Halliday et al v. Spjute et al, No. 1:2007cv00620 - Document 329 (E.D. Cal. 2015)

Court Description: ORDER Granting 318 Motion to Compel Psychological Examinations of Michael and Shelly Ioane signed by Magistrate Judge Gary S. Austin on 6/30/2015. (Martinez, A)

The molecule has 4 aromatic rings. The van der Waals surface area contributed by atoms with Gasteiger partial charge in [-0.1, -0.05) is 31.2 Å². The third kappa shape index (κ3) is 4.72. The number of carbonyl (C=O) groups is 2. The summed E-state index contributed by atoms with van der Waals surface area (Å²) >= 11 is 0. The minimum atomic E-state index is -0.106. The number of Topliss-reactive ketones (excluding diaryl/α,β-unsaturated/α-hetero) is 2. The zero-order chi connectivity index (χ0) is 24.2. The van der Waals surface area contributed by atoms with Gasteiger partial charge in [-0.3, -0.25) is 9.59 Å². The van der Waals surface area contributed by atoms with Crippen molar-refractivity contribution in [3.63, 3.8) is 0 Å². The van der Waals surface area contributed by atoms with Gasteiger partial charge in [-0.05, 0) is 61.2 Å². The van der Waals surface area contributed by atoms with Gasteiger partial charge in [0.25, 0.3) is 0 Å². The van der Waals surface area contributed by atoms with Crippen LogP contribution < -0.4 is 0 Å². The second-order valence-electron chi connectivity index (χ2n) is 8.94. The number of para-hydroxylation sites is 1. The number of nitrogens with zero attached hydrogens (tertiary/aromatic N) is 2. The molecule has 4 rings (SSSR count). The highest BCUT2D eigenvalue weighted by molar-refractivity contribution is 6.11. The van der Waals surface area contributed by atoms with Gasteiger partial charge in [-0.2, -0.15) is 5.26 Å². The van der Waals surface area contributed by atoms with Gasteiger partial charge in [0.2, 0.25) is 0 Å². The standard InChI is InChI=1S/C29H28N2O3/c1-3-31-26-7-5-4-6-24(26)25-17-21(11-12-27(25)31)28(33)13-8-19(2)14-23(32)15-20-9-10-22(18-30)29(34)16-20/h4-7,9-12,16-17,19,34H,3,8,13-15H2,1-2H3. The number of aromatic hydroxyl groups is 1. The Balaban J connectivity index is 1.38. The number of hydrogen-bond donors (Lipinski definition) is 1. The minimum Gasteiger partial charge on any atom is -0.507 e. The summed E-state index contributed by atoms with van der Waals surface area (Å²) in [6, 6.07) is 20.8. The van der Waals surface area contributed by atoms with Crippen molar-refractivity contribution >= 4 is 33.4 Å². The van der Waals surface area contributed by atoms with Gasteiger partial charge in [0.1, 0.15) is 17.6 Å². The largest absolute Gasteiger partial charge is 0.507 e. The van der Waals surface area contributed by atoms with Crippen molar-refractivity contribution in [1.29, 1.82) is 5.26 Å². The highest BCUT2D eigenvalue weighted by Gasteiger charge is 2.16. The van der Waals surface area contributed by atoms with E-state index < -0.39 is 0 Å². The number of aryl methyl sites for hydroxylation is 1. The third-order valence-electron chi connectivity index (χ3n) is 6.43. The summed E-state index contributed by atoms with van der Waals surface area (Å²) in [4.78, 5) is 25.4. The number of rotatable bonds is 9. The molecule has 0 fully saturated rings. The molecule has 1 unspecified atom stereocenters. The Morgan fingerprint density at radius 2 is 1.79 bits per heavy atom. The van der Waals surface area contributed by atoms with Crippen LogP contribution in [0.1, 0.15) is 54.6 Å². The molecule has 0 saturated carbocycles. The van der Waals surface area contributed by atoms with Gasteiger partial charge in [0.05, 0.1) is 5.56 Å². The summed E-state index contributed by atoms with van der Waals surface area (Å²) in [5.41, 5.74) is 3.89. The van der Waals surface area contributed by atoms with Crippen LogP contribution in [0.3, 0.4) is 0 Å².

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1 2 3 4 5 6 7 UNITED STATES DISTRICT COURT 8 EASTERN DISTRICT OF CALIFORNIA 9 10 11 GLEN HALLIDAY, MICHAEL S. IOANE, et al., Plaintiffs, 12 v. 13 14 Case No. 1:07-cv-00620-AWI-GSA ORDER GRANTING MOTION TO COMPEL PSYCHOLOGICAL EXAMINATIONS OF MICHAEL AND SHELLY IOANE KENT R. SPJUTE, et al., Defendants. 15 (ECF No. 318) 16 17 18 19 20 21 22 23 24 25 26 27 Pending before the Court is a Motion by Defendants to Compel Psychological Examinations of Plaintiffs Michael S. Ioane, Sr. and Shelly Ioane (“Plaintiffs”). (ECF No. 318.) The Court previously granted in part an order shortening time and set a briefing schedule for the Motion. (ECF No. 320.) Plaintiffs filed an Opposition to the Motion and Defendants Jean Nole, Jeff Hodges, and Brian Applegate (“Defendants”) filed a Reply. (ECF Nos. 325, 327.) After the briefing of the Motion was completed, the Court took the Motion under submission. Based on a review of the pleadings and for the reasons set forth below, the Motion is GRANTED. I. BACKGROUND Plaintiffs are a married couple involved in tax disputes with the United States. Defendants are federal agents who assisted in searching Plaintiffs’ residence in 2006. Mr. Ioane was convicted of tax fraud conspiracy on October 3, 2011 as a result, in part, of evidence that was 28 1 1 obtained during the search. Plaintiffs allege that they have suffered and continue to suffer 2 emotional distress as a result of the search. In particular, both Plaintiffs have described their 3 emotional distress damages as including: 4 1) mental anguish and suffering, 2) pain and suffering from physical injury caused by the trauma, 3) emotional distress; such as anxiety, depression, 4) loss of enjoyment of life 4) [sic] loss of consortium, (husband and wife) 5) loss of potency due to drugs required to take, [sic] 6) traumatic neurosis, 7) weight gain, 8) high blood pressure, 9) loss of sleep, 10) shock and fear of being murdered, 11) shock and fear of being shot, 12) impairment of earning capacity, 13) potential development of future diseases and disorders caused by the traumatic event of being fearful of death, 14) Additionally, the trauma of the even triggered various personality disorders of Michael Ioane; such as delusional personality disorder, adjudicated by Judge Lawrence O’Neill in Case # 1:09-cr-0142, Narcissistic personality disorder touched on during sentencing in Case # 1:09-cr-0142 and in the probation report. As a natural and proximate consequence of the defendants [sic] wrongful acts Michael Ioane was in indicted [sic] and convicted to 9 years in Federal prison. Each day Mr. Ioane spends in prison because of the wrongful acts of defendant increase the emotional and mental damage and consequently the loss of income real and potential. 5 6 7 8 9 10 11 12 13 14 (Declaration of Lauren Castaldi (“Castaldi Decl.”), Exh. 6 (Michael Ioane’s Responses to Defendants’ First Set of Interrogatories 5:10-26), ECF No. 248-12.) Both Plaintiffs allege these damages. (Castaldi Decl., Exh. 5 (Shelly Ioane’s Responses to Defendants’ First Set of 15 Interrogatories 5:12-28), ECF No. 248-11.) 16 Although non-expert discovery in the case has concluded, the Court previously issued an 17 order providing a limited window for the parties to designate expert witnesses with respect to 18 Plaintiffs’ claims for medical and mental suffering and discovery concerning those experts. (ECF 19 No. 307.) Plaintiffs have identified two expert witnesses and one substitute expert witness to 20 testify at trial regarding their medical and mental distress damages. (ECF No. 314.) 21 Defendants now seek leave to have Ricardo Winkel, Ph.D. conduct an independent 22 psychological examination of Michael and Shelly Ioane so that he may testify as a rebuttal expert. 23 Plaintiffs acknowledge that their respective mental statuses are at issue in the litigation, but 24 oppose the specific proposed conditions of the psychological examinations. 25 II. DISCUSSION 26 Defendants seek an independent medical examination of Plaintiff pursuant to Federal Rule 27 of Civil Procedure Rule 35. In relevant part, Rule 35(a) provides that: “The court where the 28 2 1 action is pending may order a party whose mental or physical condition--including blood group-- 2 is in controversy to submit to a physical or mental examination by a suitably licensed or certified 3 examiner.” 4 Accordingly, to justify a mental examination under Rule 35, Defendants must 5 demonstrate: (a) that Plaintiffs have placed their mental condition “in controversy”; and (b) “good 6 cause” for the examination. Schlagenhauf v. Holder, 379 U.S. 104, 118 (1964). “Good cause” 7 generally requires a showing of specific facts justifying discovery. Factors that courts have 8 considered include, but are not limited to: the possibility of obtaining desired information by 9 other means, whether plaintiff plans to prove his claim through testimony of expert witnesses, 10 whether the desired materials are relevant, and whether plaintiff is claiming ongoing emotional 11 distress. See Turner v. Imperial Stores, 161 F.R.D. 89, 97-98 (S.D.Cal.1995) (expert testimony); 12 Ragge v. MCA/Universal Studios, 165 F.R.D. 605, 608 (C.D.Cal.1995) (ongoing emotional 13 distress); Schlagenhauf, 379 U.S. at 118-119 (availability by other means). 14 Plaintiffs concede that their mental condition is in controversy here; they have also alleged 15 that they suffer from ongoing emotional distress and intend to prove their damages through the 16 testimony of expert witnesses. Likewise, good cause for the psychological examinations exists 17 because Plaintiffs have designated experts who can testify to their mental condition. Nguyen v. 18 Qualcomm Inc., No. 09-1925-MMA (WVG), 2013 WL 3353840, at *7 (S.D. Cal. July 3, 2013) 19 (“A defendant should have a ‘balanced opportunity to assess the plaintiff’s allegations and proof 20 concerning emotional distress damages,’ and a plaintiff’s chosen expert should not be the only 21 expert who ‘ever actually examined the plaintiff’”); Tarte v. U.S., 249 F.R.D. 856, 860 (S.D. Fla. 22 2008) (consent to Rule 35 examinations concedes good cause under Rule 35). 23 Plaintiffs challenge only the specific parameters of the psychological examinations, 24 including the duration and location of the examinations. Plaintiffs also request that they be 25 allowed to conduct audio recordings of the examinations. Courts have the discretion to set the 26 specific parameters of a psychological examination under Rule 35. Newman v. San Joaquin Delta 27 Comm. Coll. Dist., 272 F.R.D. 505, 511 (E.D. Cal. 2011). 28 A. Duration of the Examinations 3 1 In the Motion, Defendants explain that the examinations may include tests that will take 2 approximately 220 minutes (or 3 hours and 40 minutes) to complete, although they do not request 3 a specific amount of time be designated for the entire exam. In their reply briefing, Defendants 4 clarify that Dr. Winkel will require up to eight hours for each examination. Plaintiffs assert that 5 they should not be required to spend more than 3 hours with the examiner and believe that any 6 longer will cause them mental and emotional fatigue. Defendants have conceded that Dr. Winkel 7 may be able to spread each examination over two days so that each Plaintiff need only spend four 8 hours per day for two days each undergoing their examinations. 9 A number of courts have entertained requests to limit the duration of psychological 10 examinations. Few courts have found limits of only three hours reasonable, however. See, e.g., 11 Nguyen, 2013 WL 3353840 at *9 (rejecting plaintiff’s request of two hour limitation and 12 approving defendant’s proposed duration of four to five hours); Simonelli v. Univ. of California- 13 Berkeley, No. C 02-1107 JL, 2007 WL 1655821, at *3 (N.D. Cal. June 4, 2007) (rejecting 14 plaintiff’s request of three hour limitation because “the interests of both parties in the examiner’s 15 arriving at an accurate diagnosis militates against setting an artificially short time limit” and 16 setting an eight hour limit for a psychiatric examination); Greenhorn v. Marriot Int’l, Inc., 216 17 F.R.D. 649, 653 (D. Kan. 2003) (rejecting plaintiff’s request for two hour limitation and 18 approving defendant’s anticipated three to five hour time frame). Courts that have set limitations 19 have also done so only where some specific circumstance demanded it. Nicholas v. Wyndham 20 Int’l, Inc., 218 F.R.D. 122, 123 (D. V.I. 2003) (approving five hour limit where plaintiff- 21 examinee was a minor child and allegations involved inappropriate sexual conduct by defendant). 22 No circumstances demand such limitations in this instance. Plaintiffs are adults and have 23 not demonstrated any factual basis to limit the length of the requested examinations. Given 24 Plaintiffs’ concerns about mental and emotional fatigue, however, the Court will permit each 25 examination to occur over a two day period. Each examination will consist of two, four hour 26 testing sessions. This schedule adequately protects Defendants’ need for discovery and Plaintiffs’ 27 concerns of mental fatigue. Newman, 272 F.R.D. at 513 (approving schedule of ten hour 28 examination split over two days). 4 1 B. Location of the Examinations 2 Plaintiffs also challenge the proposed locations of the examinations—Defendants request 3 that Mr. Ioane’s examination take place at Taft Correctional Facility, where he is currently held, 4 and Ms. Ioane’s examination take place at the U.S. Attorney’s Office in Fresno, California. Citing 5 privacy objections, Plaintiffs propose that both examinations take place at an outside medical 6 office, preferably in Merced, Fresno, or San Francisco. As an initial matter, courts “have rejected 7 general privacy challenges to Rule 35 examinations where a party has placed his mental health at 8 issue.” Nguyen, 2013 WL 3353840 at *8; Mandujano v. Geithner, No. C 10-1226 LB, 2011 WL 9 825728, at *7, (N.D. Cal. March 7, 2011) (“the government’s right to the information outweighs 10 Mandujano’s privacy rights”); Ortiz v. Potter, No. 2:08-cv-01326 LKK KJN, 2010 WL 796960, 11 at *5 (E.D. Cal. March 5, 2010) (“reliance on such privacy protections are at a minimum 12 misplaced with respect to a mental examination when plaintiffs have . . . suggested their intent to 13 offer the testimony from their treating physicians regarding treatment sessions and potentially 14 expert witnesses on the issue of emotional distress”). 15 When challenging the location of a medical examination, the burden is “on the plaintiff to 16 show that traveling to the examination poses undue burden or hardship.” Ornelas v. S. Tire Mart, 17 LLC, 292 F.R.D. 388, 400 (S.D. Tex. 2013); Prado v. Cnty. of Siskiyou, No. CIV S-08-1835- 18 GEB-CMK, 2009 WL 1657537, at *2 (E.D. Cal. June 12, 2009); Pierce v. Brovig, 16 F.R.D. 569, 19 570 (S.D.N.Y. 1954). Plaintiffs have not demonstrated an undue burden here. As to Ms. Ioane, 20 Plaintiffs merely state that she would prefer not to submit to examination at the U.S. Attorney’s 21 Office “for obvious reasons.” (Opposition 3:14-15, ECF No. 325.) Without further elaboration or 22 articulation, such a statement does not establish that Ms. Ioane faces an undue hardship in 23 traveling to Fresno to undergo a mental examination. Nor is there any evidence that the U.S. 24 Attorney’s Office lacks suitably private facilities for a mental examination involving the kinds of 25 tests Dr. Winkel intends to administer. 26 Similarly, there is no reason that Mr. Ioane’s examination cannot take place at the Taft 27 Correctional Facility. Plaintiffs argue that the examination should take place at an outside medical 28 office because “[p]risons are not private places,” but this general statement is inadequate to meet 5 1 their burden. (Opposition 3:17-18, ECF No. 325.) Absent a more specific showing of hardship, it 2 is reasonable to conduct the examination at Taft Correctional Facility, subject to the discretion of 3 the Facility’s Warden and Dr. Winkel. 4 Any privacy concerns the Plaintiffs may have are easily remedied by instructions 5 restricting third party observers from observing the exam. Similarly, Dr. Winkel can be instructed 6 to use his best professional discretion to determine an appropriate location within the Facility to 7 conduct his examination. Nothing suggests that these measures are inadequate to protect the 8 privacy interests at stake.1 9 C. Audio Recording of the Examinations 10 Plaintiffs request leave to conduct audio recording of the examinations in the event that 11 later “disputes concerning what the plaintiff said or didn’t say erupt during the course of the 12 expert’s testimony.” (Opposition 2:15-18, ECF No. 325.) In the alternative, Plaintiffs propose that 13 a third party be allowed to sit in on the examination. The use of audio or video recording devices 14 during Rule 35 examinations is strongly disfavored. Newman, 272 F.R.D. at 514 (“In the same 15 way third party observation of mental exams is disfavored, the presence of recording devices 16 during such exams is also disfavored”), citing Holland v. U.S., 182 F.R.D. 493, 496 (D.S.C. 17 1998). However, Defendants have indicated that they would have no objection if Dr. Winkel 18 conducted audio recording of the examinations. Defendants would then be willing to provide 19 Plaintiffs with the recordings after the examinations have taken place. This adequately resolves 20 Plaintiffs’ objections and the Court need not consider whether a third party observer should be 21 allowed into the proceedings.2 22 1 23 24 25 26 27 28 Notably, both parties have an interest in using a venue for the examinations that is suitably private and secure. Plaintiffs have an interest in ensuring that their privacy is respected, while Defendants have an interest in ensuring the integrity of the examinations so that the Rule 35 reports that the examinations produce will have evidentiary value. Both interests are preserved by holding the examinations at Taft Correctional Facility and the U.S. Attorney’s Office. 2 In any case, such an observer would affect the integrity of the examination and would not be allowed, absent special circumstances. Nguyen, 2013 WL 3353840 at *9 (“third parties . . . cannot sit in on physical and mental examinations under FRCP 35 unless special circumstances require it”). Such special circumstances have been confined to cases involving parties with communication issues, such as limited English fluency. See, e.g., T.B. ex rel. G.B. v. Chico Unified Sch. Dist., No. CIV S-07-0926-GEB-CMK, 2009 WL 837468, at *2 (E.D. Cal. March 26, 2009) (allowing video recording of autistic child’s examination where recording of “facial expressions, body language, movements and behavioral enactments” was requested by examiner for diagnosis and recording would not impact integrity of the 6 1 D. Privacy Admonishments 2 Finally, Plaintiffs request a series of admonishments aimed at protecting their privacy. 3 First, Plaintiffs request that correctional staff not be present during the examination. Second, 4 Plaintiffs ask that the Court admonish defense counsel and Dr. Winkel not to “discuss Mr. Ioane 5 with prison staff other than as necessary to arrange for the examination.” (Opposition 4:4-6, ECF 6 No. 325.) Third, Plaintiffs argue that defense counsel and Dr. Winkel should be prohibited from 7 obtaining Mr. Ioane’s prison file or records. 8 9 As indicated above, privacy concerns are rarely grounds on which to challenge a Rule 35 examination. See, e.g., Nguyen, 2013 WL 3353840 at *8; Mandujano, 2011 WL 825728 at *7; 10 Ortiz, 2010 WL 796960 at *5. However, the Court recognizes (and Defendants acknowledge) that 11 third party observers in Mr. Ioane’s examination would damage the integrity of the examination. 12 (Declaration of Ricardo Winkel, Ph.D. ¶ 3, ECF No. 327-1.) To the extent possible (and in the 13 Warden of Taft Correctional Facility and Dr. Winkel’s discretion), Mr. Ioane’s examination 14 should thus take place in an appropriately private location within Taft Correctional Facility and 15 without the presence of third parties, including correctional staff. 16 As to the other privacy admonishments, Plaintiffs do not articulate any specific basis for 17 their concerns about defense counsel or Dr. Winkel’s communications with correctional staff. The 18 Court thus does not find any cause to restrict the course of Dr. Winkel’s medical inquiry. 19 Abdulwali v. Wash. Metro Area Trans. Auth., 193 F.R.D. 10, 15 (D. D.C. 2000) (approving Rule 20 35 examination that included “review of all relevant records and documents” and “gathering of 21 past history including medical history”); Lahr v. Fulbright & Jaworksi, LLP, 164 F.R.D. 196, 202 22 (N.D. Tex. 1995) (“For the court to intervene and limit the type of examination an expert has 23 indicated is necessary in order to analyze the plaintiff’s claims would subvert the truth finding 24 function inherent in Rule 35 examinations”). 25 In any case, Plaintiffs will have adequate remedies under Rule 35 to challenge the basis of 26 27 28 exam); Di Bari v. Incaica Cia Aramadora, S.A., 126 F.R.D. 12, 14 (E.D.N.Y. 1989) (court reporter allowed where plaintiff had “difficulty with the English language” and thus “his ability to communicate to his counsel what occurred during the psychiatric examination may be seriously impaired”). Plaintiffs’ reasons for seeking an observer do not fall within the “special circumstances” required. 7 1 Dr. Winkel’s opinion. Because Defendants intend to offer Dr. Winkel as an expert witness at trial, 2 Plaintiffs will have the ability to conduct a thorough cross-examination, as well as offer testimony 3 of their own experts. Defendants have also acknowledged the requirement that they produce a 4 copy of Dr. Winkel’s report to Plaintiffs under Rule 35(b) for Plaintiffs’ use in preparing to 5 dispute his testimony. Should Defendants fail to comply with this requirement, the examiner’s 6 testimony may be excluded at trial. Fed. R. Civ. P. 35(b)(5). These safeguards provide adequate 7 remedies for the disputes that Plaintiffs envision with respect to the examiner’s conduct at the 8 examination. Morrison, 244 F.R.D. at 407-08. Nonetheless, the Court will admonish the examiner 9 to conduct the examinations consistent with his professional and ethical obligations as a 10 psychologist licensed by the state of California. 11 III. CONCLUSION 12 Based on the above, the Court GRANTS Defendants' Motion to Compel Psychological 13 14 15 16 Examinations (ECF No. 318) pursuant to Federal Rule of Civil Procedure 35. Accordingly: 1. The Court determines that Ricardo Winkle, Ph.D., is qualified to conduct a mental examination under Federal Rule of Civil Procedure 35(a); 2. Plaintiff Michael S. Ioane, Sr. is ORDERED to appear for a psychological exam 17 before Ricardo Winkel, Ph.D. at the Taft Correctional Facility between the dates of 18 July 1, 2015 and July 31, 2015, at the convenience of Dr. Winkel and the Warden 19 of the Taft Correctional Facility; 20 a. The Warden of Taft Correctional Facility is ORDERED to make Michael 21 S. Ioane, Sr. available for said examination and to coordinate with Dr. 22 Winkel to determine a suitable location within which to conduct a 23 psychological examination; 24 b. Defense counsel G. Patrick Jennings is ORDERED to provide a copy of 25 this order to the Warden of Taft Correctional Facility and to facilitate 26 communications between Dr. Winkel and Taft Correctional Facility in 27 scheduling the examination; 28 c. The examination will occur over two four-hour sessions in a two-day 8 period, with breaks at Dr. Winkel’s discretion; 1 2 d. Provided that the Warden of Taft Correctional Facility allows recording 3 devices to be present, Dr. Winkel may record the examination, with a 4 digital copy of the examination to be provided to defense counsel and to 5 Shelly Ioane with the production of his Rule 35 report; 6 3. Plaintiff Shelly Ioane is ORDERED to appear for a psychological exam before Dr. 7 Winkel at the office of the United States Attorney for the Eastern District of 8 California, 2500 Tulare Street, Suite 4401, Fresno, California, 93721, on July 15, 9 2015, at 10:00 a.m., and thereafter as required by Dr. Winkel for the completion of 10 the examination; a. The examination will occur in a private location within the U.S. Attorney’s 11 office, to be selected at Dr. Winkel’s discretion; 12 13 b. The examination will occur over two four-hour sessions in a two-day period, with breaks at Dr. Winkel’s discretion; 14 15 c. Dr. Winkel may record the examination, with a digital copy of the 16 examination to be provided to defense counsel and to Shelly Ioane with the 17 production of his Rule 35 report; 18 4. No third party observers will be present in the examination rooms during the 19 examinations; and 20 5. In conducting the examinations, Dr. Winkel will in all respects exercise his 21 professional judgment consistent with his professional and ethical obligations as a 22 licensed psychologist in the state of California. 23 24 25 IT IS SO ORDERED. Dated: June 30, 2015 /s/ Gary S. Austin UNITED STATES MAGISTRATE JUDGE 26 27 28 9